"We really don't have to sell anyone on our birds," says Lowy. "Some times we'll get someone who wants one chicken and we'll think, 'OK, they're testing us.' " Adds Hashley, "They always come back raving about the taste and quality being better than some mystery-meat broiler. It sells itself."
Julie Dunn of Watertown is a typical customer. She and her husband buy eggs, along with four to six chickens each delivery period, which she says taste better than any chickens she could buy at the grocery store.
"It's certainly more expensive," says Dunn, an epidemiologist, who is paying $4.40 per pound for the birds, $5 for a dozen eggs. "So we eat less chicken." The fact that they're raised humanely and safely means a lot to her. "It's how I'd rather spend my food dollar."
Dunn is part of a growing number of consumers who care how their chicken tastes, and also how it was raised. A typical feedlot chicken is confined to a small cage with other birds, eating high-energy feed designed for faster growth. Battery chickens, as well, lay their eggs in crowded cages and are routinely debeaked to prevent feather-pecking each other to death. Proponents of factory farming believe this is the most efficient, least expensive way to get chicken and eggs to the American dinner table. Whole factory-farmed chickens can go for as little as 99 cents per pound; likewise, a dozen large eggs run about 99 cents.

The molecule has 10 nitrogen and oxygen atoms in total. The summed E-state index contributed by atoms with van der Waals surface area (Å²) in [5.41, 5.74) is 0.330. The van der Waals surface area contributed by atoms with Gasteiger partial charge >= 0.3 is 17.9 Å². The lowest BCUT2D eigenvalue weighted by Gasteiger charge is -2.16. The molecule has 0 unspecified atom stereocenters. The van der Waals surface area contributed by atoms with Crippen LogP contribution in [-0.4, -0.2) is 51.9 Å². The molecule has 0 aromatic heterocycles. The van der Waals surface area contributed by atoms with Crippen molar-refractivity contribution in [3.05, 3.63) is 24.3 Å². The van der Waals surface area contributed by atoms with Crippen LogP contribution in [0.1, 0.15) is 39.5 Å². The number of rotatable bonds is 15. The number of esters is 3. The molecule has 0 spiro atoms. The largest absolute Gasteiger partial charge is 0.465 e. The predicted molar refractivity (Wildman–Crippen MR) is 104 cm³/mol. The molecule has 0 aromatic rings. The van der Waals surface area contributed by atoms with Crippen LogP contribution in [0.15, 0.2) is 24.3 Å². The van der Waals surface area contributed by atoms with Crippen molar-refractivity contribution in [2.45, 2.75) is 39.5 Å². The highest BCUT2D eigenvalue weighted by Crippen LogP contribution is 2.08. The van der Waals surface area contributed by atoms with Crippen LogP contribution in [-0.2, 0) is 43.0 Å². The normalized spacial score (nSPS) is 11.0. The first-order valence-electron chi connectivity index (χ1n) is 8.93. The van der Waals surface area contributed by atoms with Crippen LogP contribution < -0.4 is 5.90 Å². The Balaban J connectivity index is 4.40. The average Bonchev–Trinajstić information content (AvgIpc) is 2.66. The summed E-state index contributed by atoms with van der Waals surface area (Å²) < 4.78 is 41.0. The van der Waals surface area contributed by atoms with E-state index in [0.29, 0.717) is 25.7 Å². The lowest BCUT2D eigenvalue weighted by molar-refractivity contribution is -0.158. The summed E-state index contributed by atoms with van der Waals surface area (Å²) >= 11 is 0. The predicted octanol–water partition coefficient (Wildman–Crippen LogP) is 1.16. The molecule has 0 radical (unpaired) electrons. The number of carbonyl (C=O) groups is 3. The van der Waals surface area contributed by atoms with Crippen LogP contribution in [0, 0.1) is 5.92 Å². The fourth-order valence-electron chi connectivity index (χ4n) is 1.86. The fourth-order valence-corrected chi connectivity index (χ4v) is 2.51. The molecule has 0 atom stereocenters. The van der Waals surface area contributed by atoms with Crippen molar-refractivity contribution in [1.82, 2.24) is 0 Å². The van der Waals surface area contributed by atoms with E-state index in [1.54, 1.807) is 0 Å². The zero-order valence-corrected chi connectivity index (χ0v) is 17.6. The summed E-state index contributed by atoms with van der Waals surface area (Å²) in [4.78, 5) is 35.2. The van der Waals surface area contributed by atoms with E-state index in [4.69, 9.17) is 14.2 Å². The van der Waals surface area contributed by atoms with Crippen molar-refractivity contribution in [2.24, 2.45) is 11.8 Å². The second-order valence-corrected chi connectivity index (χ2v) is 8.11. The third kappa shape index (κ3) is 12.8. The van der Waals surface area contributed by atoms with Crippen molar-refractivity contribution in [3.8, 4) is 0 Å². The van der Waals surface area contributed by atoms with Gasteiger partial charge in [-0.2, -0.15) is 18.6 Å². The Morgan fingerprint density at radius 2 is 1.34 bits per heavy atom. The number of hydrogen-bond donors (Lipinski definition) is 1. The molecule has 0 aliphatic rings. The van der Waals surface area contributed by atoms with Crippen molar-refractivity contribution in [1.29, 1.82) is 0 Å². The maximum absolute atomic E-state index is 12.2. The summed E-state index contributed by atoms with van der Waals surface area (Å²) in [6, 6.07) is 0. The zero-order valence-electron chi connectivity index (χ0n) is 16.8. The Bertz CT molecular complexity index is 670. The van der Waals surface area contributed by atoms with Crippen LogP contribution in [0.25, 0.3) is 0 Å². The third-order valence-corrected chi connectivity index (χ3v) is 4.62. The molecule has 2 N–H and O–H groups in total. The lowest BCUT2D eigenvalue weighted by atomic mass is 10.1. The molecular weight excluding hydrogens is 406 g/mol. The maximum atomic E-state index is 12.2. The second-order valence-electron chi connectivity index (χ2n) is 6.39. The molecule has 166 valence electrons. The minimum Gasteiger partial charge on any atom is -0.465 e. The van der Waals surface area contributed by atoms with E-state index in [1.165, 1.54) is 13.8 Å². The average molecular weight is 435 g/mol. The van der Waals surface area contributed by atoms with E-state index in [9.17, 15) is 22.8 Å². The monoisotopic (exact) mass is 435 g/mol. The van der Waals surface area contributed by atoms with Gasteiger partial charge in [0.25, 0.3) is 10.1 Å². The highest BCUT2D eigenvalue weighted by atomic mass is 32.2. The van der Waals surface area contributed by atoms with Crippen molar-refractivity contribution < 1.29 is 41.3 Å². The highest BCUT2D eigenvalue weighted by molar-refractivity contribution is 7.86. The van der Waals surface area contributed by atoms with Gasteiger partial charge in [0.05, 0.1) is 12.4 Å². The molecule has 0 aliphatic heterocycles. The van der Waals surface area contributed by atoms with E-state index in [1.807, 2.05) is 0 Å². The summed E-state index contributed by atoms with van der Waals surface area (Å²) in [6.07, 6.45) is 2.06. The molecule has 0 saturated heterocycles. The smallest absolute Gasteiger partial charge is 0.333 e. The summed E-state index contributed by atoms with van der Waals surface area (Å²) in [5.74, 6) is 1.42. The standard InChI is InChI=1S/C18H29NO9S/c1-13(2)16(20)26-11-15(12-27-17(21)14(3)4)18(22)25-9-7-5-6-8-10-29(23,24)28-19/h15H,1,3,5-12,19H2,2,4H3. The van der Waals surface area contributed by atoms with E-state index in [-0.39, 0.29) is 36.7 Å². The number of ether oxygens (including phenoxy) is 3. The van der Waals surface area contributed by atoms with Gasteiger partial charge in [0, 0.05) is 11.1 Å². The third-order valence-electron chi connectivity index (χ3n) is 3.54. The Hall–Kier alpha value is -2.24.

Pete and Jen's Backyard Birds eat grass, bugs, and worms, clean themselves with dust baths, and roost in their coops at night. Their pasture-based diet is supplemented with organic grains, kelp, oyster shells, and grit, which help them grow naturally to four to six pounds. The chickens have acres of land to peck and, well, to spread their wings. If there's any bad news about this system, it's that it's a labor-intensive way to raise food.
"The reality is we can't [sell] for less money," says Lowy.
"So for some customers, chicken becomes a special thing," says Hashley. And once anyone has tasted the rich, flavorful, bright-orange yolk of a pastured chicken egg, it's difficult to go back to the supermarket variety.